Mexican broadcaster Televisa disclosed that it plans to start producing original content to be distributed on Amazon’s platform, underscoring streaming services’ increasing efforts to woo Latin American audiences.
Televisa, the largest producer of Spanish-language TV content, said it has struck a multi-series agreement to create “premium programming with an emphasis on multicultural characters” for Amazon Prime Video, an on-demand video streaming service available in more than 200 countries and territories.
The tie-up addresses strategic priorities for both companies: Televisa’s desire to expand its distribution and Amazon’s push to deepen its presence in Latin America, where Prime Video is available in markets from Mexico to Argentina.
Netflix, which has also made the region a priority, has already invested in original programming in Spanish and Portuguese with shows such as Mexican soccer drama “Club de Cuervos.”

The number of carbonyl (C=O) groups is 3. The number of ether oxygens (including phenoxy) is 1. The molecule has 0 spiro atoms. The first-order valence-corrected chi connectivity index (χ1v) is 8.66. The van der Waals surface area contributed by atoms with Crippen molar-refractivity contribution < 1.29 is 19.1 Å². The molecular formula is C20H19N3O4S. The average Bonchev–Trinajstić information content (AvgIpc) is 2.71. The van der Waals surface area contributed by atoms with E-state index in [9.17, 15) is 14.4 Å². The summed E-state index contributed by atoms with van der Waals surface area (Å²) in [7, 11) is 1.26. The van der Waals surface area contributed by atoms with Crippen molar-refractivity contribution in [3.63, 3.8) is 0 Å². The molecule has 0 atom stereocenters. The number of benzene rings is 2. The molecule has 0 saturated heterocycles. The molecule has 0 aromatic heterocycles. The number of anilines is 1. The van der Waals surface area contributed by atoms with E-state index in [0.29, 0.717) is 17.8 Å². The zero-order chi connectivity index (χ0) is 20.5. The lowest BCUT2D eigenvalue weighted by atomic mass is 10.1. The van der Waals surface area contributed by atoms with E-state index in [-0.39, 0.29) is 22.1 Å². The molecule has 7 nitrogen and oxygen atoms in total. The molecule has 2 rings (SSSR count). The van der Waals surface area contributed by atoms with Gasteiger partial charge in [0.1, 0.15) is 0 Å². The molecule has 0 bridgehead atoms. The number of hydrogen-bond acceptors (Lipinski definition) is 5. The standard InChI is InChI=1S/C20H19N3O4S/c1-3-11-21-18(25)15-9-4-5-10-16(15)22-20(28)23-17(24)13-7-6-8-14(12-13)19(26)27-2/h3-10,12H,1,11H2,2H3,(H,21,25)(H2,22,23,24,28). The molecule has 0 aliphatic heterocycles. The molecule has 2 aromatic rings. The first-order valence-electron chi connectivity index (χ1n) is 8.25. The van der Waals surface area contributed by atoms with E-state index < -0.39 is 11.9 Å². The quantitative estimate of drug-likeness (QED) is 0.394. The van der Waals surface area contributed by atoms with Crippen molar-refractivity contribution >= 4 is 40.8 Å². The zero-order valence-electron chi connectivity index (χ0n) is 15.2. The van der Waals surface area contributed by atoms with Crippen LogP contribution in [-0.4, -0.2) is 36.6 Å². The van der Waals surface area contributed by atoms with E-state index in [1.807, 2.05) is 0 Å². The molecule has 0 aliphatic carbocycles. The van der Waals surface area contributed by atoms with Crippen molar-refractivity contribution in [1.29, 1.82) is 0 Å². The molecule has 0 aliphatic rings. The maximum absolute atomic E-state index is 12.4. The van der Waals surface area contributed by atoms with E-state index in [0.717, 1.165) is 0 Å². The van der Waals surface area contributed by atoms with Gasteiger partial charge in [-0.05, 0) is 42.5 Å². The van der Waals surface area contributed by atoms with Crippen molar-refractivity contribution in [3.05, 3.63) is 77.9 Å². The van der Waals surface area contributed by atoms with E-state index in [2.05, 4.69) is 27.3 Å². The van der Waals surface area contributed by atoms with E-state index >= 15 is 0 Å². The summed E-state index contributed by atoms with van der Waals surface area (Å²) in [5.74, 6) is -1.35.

“It makes a lot of sense for these companies to try to make content that is more relatable to the audiences in Latin America, rather than expecting that content can travel across countries freely,” said analyst Carlos de Legarreta of GBM. “Sometimes it can, but not always.”
Analysts say the Amazon deal marks a new strategy for Televisa, which has pledged to invest more in content as it adapts to the changing media landscape. In 2016, Televisa’s license for some content with Netflix lapsed as it launched its own streaming service, blim.
“They were trying to foster their own platform,” de Legarreta said. “The trouble with this is that they lack the scale that players like Netflix and Amazon have.”
Televisa said it will produce programming from an “original content” division with presences in Los Angeles and Mexico City.
The broadcaster will eventually bring the programming to free and cable networks in Mexico as well as the United States through Univision, the U.S.-based Spanish-language network. Televisa has a large stake in Univision.
The partnership is expected to help Amazon as it seeks to improve its position in Mexico and Latin America more broadly.
The tech giant has invested heavily in Mexico, leasing a 1 million-square-foot warehouse near Mexico City and promoting its Prime delivery service.